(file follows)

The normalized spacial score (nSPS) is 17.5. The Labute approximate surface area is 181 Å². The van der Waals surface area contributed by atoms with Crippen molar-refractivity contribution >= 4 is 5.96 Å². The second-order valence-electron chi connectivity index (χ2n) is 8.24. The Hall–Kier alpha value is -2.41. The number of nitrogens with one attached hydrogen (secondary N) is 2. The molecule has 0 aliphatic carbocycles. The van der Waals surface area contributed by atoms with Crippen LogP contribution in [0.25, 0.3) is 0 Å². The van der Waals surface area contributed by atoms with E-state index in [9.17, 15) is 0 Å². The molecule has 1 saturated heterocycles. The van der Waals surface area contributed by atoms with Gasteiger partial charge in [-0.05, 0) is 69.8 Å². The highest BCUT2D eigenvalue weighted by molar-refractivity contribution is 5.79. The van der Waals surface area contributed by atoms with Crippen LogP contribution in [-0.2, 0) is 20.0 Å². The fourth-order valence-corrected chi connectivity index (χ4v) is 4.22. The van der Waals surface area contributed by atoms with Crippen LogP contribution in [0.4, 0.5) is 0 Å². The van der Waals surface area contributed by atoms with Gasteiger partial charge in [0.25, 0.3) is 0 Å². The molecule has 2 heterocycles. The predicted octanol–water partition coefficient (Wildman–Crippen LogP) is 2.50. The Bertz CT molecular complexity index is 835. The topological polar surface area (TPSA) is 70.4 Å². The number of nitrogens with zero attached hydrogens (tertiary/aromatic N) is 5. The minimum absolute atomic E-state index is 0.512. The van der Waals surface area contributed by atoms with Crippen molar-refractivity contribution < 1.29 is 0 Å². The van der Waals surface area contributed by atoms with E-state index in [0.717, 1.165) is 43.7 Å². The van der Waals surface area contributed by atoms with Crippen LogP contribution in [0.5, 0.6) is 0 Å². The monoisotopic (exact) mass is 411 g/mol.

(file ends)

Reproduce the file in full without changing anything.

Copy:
The normalized spacial score (nSPS) is 17.5. The Labute approximate surface area is 181 Å². The van der Waals surface area contributed by atoms with Crippen molar-refractivity contribution >= 4 is 5.96 Å². The second-order valence-electron chi connectivity index (χ2n) is 8.24. The Hall–Kier alpha value is -2.41. The number of nitrogens with one attached hydrogen (secondary N) is 2. The molecule has 0 aliphatic carbocycles. The van der Waals surface area contributed by atoms with Crippen LogP contribution in [0.25, 0.3) is 0 Å². The van der Waals surface area contributed by atoms with E-state index in [9.17, 15) is 0 Å². The molecule has 1 saturated heterocycles. The van der Waals surface area contributed by atoms with Gasteiger partial charge in [-0.05, 0) is 69.8 Å². The highest BCUT2D eigenvalue weighted by molar-refractivity contribution is 5.79. The van der Waals surface area contributed by atoms with Crippen LogP contribution in [-0.2, 0) is 20.0 Å². The fourth-order valence-corrected chi connectivity index (χ4v) is 4.22. The van der Waals surface area contributed by atoms with Crippen LogP contribution in [0.4, 0.5) is 0 Å². The van der Waals surface area contributed by atoms with Gasteiger partial charge in [0.25, 0.3) is 0 Å². The molecule has 2 heterocycles. The predicted octanol–water partition coefficient (Wildman–Crippen LogP) is 2.50. The Bertz CT molecular complexity index is 835. The topological polar surface area (TPSA) is 70.4 Å². The number of nitrogens with zero attached hydrogens (tertiary/aromatic N) is 5. The minimum absolute atomic E-state index is 0.512. The van der Waals surface area contributed by atoms with Crippen molar-refractivity contribution < 1.29 is 0 Å². The van der Waals surface area contributed by atoms with E-state index in [0.717, 1.165) is 43.7 Å². The van der Waals surface area contributed by atoms with Crippen LogP contribution in [0.5, 0.6) is 0 Å². The monoisotopic (exact) mass is 411 g/mol.